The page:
Final Goods: Final goods refer to those goods which are used either for consumption or for investment.

Final Goods include:

  • Goods purchased by consumer households as they are meant for final consumption (like milk purchased by households).
  • Goods purchased by firms for capital formation or investment (like machinery purchased by a firm).

It must be noted that final goods are neither resold nor used for any further transformation in the process of production.

Intermediate goods Raw materials, power, fuels etc. used by the producers for further production of final goods and services are also called intermediate goods. Example: Wheat flour is an intermediate good in the production of bread in the bakery.

Intermediate Goods include:

  • Goods purchased for resale (like milk purchased by a Dairy Shop).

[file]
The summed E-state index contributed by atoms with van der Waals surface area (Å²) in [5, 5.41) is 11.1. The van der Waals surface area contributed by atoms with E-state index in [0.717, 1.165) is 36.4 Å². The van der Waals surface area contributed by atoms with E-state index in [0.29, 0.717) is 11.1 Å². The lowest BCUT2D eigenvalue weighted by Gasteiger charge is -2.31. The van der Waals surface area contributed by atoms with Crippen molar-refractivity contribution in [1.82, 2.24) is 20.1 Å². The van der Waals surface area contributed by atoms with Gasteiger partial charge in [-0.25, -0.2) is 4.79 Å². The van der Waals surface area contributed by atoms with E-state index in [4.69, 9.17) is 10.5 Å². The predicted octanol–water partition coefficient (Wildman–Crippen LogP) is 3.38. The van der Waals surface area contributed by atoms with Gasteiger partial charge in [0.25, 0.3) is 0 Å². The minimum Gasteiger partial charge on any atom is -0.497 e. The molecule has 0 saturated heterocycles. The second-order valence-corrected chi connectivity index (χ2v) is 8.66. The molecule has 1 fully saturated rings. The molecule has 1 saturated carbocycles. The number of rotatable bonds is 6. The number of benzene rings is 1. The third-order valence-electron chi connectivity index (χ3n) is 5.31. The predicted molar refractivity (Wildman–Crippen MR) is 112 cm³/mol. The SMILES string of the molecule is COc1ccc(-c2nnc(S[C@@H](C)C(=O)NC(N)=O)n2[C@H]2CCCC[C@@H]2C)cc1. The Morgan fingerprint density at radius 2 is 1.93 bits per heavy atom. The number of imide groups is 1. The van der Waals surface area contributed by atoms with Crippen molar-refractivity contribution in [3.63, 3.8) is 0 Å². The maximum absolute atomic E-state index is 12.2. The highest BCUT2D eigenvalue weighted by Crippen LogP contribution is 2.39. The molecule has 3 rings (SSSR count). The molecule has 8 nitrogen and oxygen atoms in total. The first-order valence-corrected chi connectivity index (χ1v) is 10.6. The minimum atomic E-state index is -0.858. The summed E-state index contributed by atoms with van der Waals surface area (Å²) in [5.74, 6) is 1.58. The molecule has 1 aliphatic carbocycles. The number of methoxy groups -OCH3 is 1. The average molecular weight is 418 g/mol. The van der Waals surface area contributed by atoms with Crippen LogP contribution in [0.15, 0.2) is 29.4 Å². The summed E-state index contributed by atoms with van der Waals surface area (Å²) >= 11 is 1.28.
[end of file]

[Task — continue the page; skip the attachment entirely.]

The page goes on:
• Goods used for further production (like milk used for making sweets).

How to Classify Goods as: Intermediate Goods and Final Goods:

The distinction between intermediate goods and final goods is made on the basis of the use of product and not on the basis of product itself. A commodity can be an intermediate good as well as a final good, depending upon its nature of use.

For Example:

  • Sugar is an intermediate good when it is used for making sweets by a sweet shop owner who sells sweets. However, if it is used by the consumers, then it becomes a final good.
  • Similarly, milk is an intermediate good when it used in dairy shops for resale. However, it becomes a final good when it is used by the households.

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